Yugi, Joey, and Tristan awaken within the Millennium Puzzle, finding Anubis' tomb within. The regenerating sorcerer reveals that his monsters will destroy the modern world. Yami Yugi and Kaiba continue their duel, each blow to their in-game Life Points actually draining away their physical energy. To make matters worse, Kaiba manages to eliminate half of Yami Yugi's deck through Deck Destruction Virus, leaving him with barely any cards. Kaiba uses the second new card, the Blue-Eyes Shining Dragon, to destroy Yami's last monster and dropping his Life Points to 200. Téa, Solomon, and Mokuba escape the collapsing dome in Pegasus' helicopter, Pegasus having figured out what is going on. Téa's soul is sent into the Millennium Puzzle to aid Yugi, Joey and Tristan. Yugi finds the Dagger of Fate within Anubis' tomb, and uses it to destroy the all-seeing eye in the tomb as per the prophecy.

Anubis materializes behind Kaiba as he tries to alter the duel's path, casting him aside and taking command of the duel. Yami, reunited with Yugi, destroys the Pyramid of Light card with the Blue-Eyes Shining Dragon and then uses Kaiba's planned strategy to summon the God Cards and end the duel by destroying Anubis. However, Anubis rises again as a demonic beast and transforms the Duel Monsters cards into real creatures. This proves to be his undoing when Yugi and Yami summon the Blue-Eyes Shining Dragon to destroy Anubis. Kaiba departs promising to defeat Yugi, Yugi thanking Yami and his friends for their help and companionship.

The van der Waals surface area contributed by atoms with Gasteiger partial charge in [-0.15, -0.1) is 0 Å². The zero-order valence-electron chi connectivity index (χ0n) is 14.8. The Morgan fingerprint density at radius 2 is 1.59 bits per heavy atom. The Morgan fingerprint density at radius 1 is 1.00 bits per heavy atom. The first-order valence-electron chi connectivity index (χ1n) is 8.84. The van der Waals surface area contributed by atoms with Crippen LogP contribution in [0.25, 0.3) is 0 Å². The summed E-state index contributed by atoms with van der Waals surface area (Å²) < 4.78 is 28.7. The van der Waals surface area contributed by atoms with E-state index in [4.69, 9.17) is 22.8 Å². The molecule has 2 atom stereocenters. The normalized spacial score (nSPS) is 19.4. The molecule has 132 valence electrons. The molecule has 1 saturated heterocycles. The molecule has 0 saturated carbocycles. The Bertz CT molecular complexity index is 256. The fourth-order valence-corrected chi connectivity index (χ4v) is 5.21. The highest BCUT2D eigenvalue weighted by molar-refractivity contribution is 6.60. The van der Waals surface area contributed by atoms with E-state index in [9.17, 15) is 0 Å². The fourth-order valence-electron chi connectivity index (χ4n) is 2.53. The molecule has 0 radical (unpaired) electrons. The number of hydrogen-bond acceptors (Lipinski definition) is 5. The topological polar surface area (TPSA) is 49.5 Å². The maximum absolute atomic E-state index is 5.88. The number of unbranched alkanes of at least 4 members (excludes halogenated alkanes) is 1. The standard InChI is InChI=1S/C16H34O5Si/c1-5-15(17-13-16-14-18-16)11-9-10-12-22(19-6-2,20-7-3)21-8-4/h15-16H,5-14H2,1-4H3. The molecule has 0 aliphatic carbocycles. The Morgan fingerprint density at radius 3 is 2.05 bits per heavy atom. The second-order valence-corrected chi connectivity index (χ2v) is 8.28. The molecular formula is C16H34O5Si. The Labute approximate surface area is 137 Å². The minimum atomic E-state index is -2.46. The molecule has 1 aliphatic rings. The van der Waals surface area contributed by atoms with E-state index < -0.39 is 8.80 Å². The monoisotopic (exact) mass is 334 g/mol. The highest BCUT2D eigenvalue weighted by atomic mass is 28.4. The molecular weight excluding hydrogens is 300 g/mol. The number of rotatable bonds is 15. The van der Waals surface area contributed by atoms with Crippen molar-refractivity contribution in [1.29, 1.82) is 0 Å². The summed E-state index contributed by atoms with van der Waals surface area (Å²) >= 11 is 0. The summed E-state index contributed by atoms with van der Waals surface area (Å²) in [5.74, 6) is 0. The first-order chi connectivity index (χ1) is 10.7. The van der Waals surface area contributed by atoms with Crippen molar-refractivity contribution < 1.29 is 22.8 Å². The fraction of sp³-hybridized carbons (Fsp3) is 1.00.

Voice castEdit

  • Shunsuke Kazama as Yugi Mutou / Dark Yugi
    • Dan Green (English dub) as Yugi Muto / Yami Yugi
  • Kenjiro Tsuda as Seto Kaiba
    • Eric Stuart (English dub) as Seto Kaiba
  • Kouji Ishii as Anubis
    • Scottie Ray (English dub) as Anubis
  • Hiroki Takahashi as Katsuya Jonouchi
    • Wayne Grayson (English dub) as Joey Wheeler
  • Hidehiro Kikuchi as Hiroto Honda
    • Frank Frankson (English dub) as Tristan Taylor
  • Maki Saito as Anzu Mazaki
    • Amy Birnbaum (English dub) as Téa Gardner
  • Junko Takeuchi as Mokuba Kaiba
    • Tara Jayne (English dub) as Mokuba Kaiba
  • Tadashi Miyazawa as Sugoroku Mutou
    • Maddie Blaustein (English dub) as =Solomon Muto
  • Jiro J. Takasugi as Pegasus J. Crawford
    • Darren Dunstan (English dub) as Maximillion Pegasus


Box officeEdit

Yu-Gi-Oh! opened at 2,411 screens across the U.S and made a theater screen average of $3,934. By the end of the weekend, it made $9,485,494 and place #4 on the Box Office Top 10 behind Collateral, The Princess Diaries 2: Royal Engagement, and AVP: Alien Vs. Predator, which took the #1 position. It is currently the #3 Japanese animated film in the US Box Office, after Pokémon: The First Movie and Pokémon 2000. The film grossed $19,765,868 in the United States and Canada, with only $29,170,410 worldwide, making it a severe disappointment compared to the first three Pokémon films dubbed by the same company, which were highly successful, with a total worldwide gross of $363 million.

Critical receptionEdit

The film had gained overwhelmingly negative response in the United States. Rotten Tomatoes ranked the film 68th in the '100 worst reviewed films of the 2000s, with a rating of 5%, based on 60 reviews. The film is also currently the lowest rated animated film on Metacritic, with an average of 15 out of 100, based on 18 reviews. On Rotten Tomatoes, it is the second lowest rated film of the 2000s behind Happily N'Ever After.

Promotional cardsEdit

Attendees of the premiere (U.S. or Japan) got 1 of 4 free Yu-Gi-Oh! Trading Card Game cards Pyramid of Light, Blue-Eyes Shining Dragon, Sorcerer of Dark Magic, and Watapon were given out as part of a promotional deal when filmgoers purchased tickets for the film.


The film came out with a soundtrack titled Yu-Gi-Oh! The Movie Soundtrack featuring various vocal artists (most notably The Black Eyed Peas, who contributed the song "For the People"); however, the score for the film was never released.

External linksEdit

This page uses content from the English Wikipedia. The original article was at Yu-Gi-Oh! The Movie: Pyramid of Light.

The list of authors can be seen in the page history.